Friday, 10 July 2015

A Body Made of Seeing by Sloane: the assembly of self [review]

A Body Made of Seeing by Sloane: A disclaimer of sorts before I begin: I feel an inadequacy in discussing Sloane's work, but I would like to attempt to because it's worthwhile and very good, and those descriptors don't only apply to texts with meanings that are readily accessible. So while I may not understand or get this fully,  I appreciate the complexity and challenge it offers, and perhaps here I can clumsily convey some of what I gleaned. 

One of the main, striking things about A Body Made of Seeing is its themes of deconstruction and self-assembly. It's about the struggle for identity- largely gender identity, and the tumultuous mindscape of a person navigating a process of realisation, change, and acceptance. Taking apart and then putting together to assert control: control over your body, your mind, your narrative. Rarely is a full person or body depicted (if one is, they are faceless or featureless, or with their back presented to the reader); instead body parts are portrayed as alien and separate, dismembered, stretched beyond recognition, piled on top of one another, guts hanging in air. There's an inadequacy of the physical to represent or manifest what is felt; moulting and shifting in an act of becoming but being very much tied to the corporeal. Flesh twists and bends, skin melts, scales and old identities are shed as transformation slowly, painfully occurs.

The similarly staccato narration is excruciatingly eked out. At times it reads on-the-nose precious, but overall, the constant, swarming barrage of questions and emotions effectively combine with the art to illustrate a mental sense of confusion, being overwhelmed. It's a testament to the power of Sloane's work that these solitary jagged thoughts sets off the synapses of your own floating, dark debris, exacerbating them into thrumming life. The protagonist considers the being of women: women moudled in sculpture, women in horror films, women cyborgs, women dissected, displayed, fractured- 'all in pieces.' This feeling of being in pieces is something the protagonist seems to relate to. People never allowed to be whole; defined by parts chosen for you. The possibility of turning that on its head and deciding who you are.  Gendered usage of pink and blue is ignored, with the colours instead brought together to complement and work with one another.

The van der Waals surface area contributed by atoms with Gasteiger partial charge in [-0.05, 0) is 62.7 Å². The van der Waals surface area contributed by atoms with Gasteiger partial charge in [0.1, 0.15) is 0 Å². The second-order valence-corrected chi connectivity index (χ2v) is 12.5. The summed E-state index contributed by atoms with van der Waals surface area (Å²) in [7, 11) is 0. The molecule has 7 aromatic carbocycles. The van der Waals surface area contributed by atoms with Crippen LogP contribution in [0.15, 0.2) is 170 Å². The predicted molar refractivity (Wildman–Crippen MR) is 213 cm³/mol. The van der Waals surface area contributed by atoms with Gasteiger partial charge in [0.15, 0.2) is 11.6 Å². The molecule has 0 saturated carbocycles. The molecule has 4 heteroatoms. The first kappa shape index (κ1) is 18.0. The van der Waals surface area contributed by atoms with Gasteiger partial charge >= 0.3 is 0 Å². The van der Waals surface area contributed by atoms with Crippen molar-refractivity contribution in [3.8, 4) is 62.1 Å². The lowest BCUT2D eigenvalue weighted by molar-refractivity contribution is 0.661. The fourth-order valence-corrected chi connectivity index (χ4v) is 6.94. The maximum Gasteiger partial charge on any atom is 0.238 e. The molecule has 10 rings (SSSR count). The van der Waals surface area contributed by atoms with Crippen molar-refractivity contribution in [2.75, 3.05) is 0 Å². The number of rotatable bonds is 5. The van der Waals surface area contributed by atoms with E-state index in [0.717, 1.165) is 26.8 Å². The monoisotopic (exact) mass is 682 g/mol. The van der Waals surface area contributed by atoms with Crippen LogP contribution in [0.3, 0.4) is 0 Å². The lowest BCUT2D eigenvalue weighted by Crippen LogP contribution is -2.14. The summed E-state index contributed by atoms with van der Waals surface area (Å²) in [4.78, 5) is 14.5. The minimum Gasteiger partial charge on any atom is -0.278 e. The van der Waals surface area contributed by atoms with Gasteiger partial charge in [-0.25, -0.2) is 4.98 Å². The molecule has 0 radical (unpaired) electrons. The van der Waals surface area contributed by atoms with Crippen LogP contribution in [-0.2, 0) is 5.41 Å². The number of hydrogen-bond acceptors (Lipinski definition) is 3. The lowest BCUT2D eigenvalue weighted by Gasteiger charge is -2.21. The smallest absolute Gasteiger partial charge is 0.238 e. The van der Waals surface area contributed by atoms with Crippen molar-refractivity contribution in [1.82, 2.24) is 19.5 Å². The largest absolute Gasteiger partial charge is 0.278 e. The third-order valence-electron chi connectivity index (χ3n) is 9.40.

But even that doesn't necessarily bring peace or acceptance. Shapes change from sharp and harmful to round, soft and amenable, yet the body is a poor vessel for the uncontainable. In a manner it s constraints mirror peoples/social perceptions and constructs, their fear, rejection, and ostracising. It's an ongoing battle to unlearn the ways you've been taught and conditioned to see yourself, and behaving within the realms of that accordance; finding means to deal with those structures on a personal level on a day-to-day basis. Being, existing in any form isn't easy.

Paradoxically, I think the very open to interpretation quality of A Body Made of Seeing requires a greater discourse with the reader, one that helps to focus attention and bring together the schisms of Sloane's work to make it a more rewarding experience.

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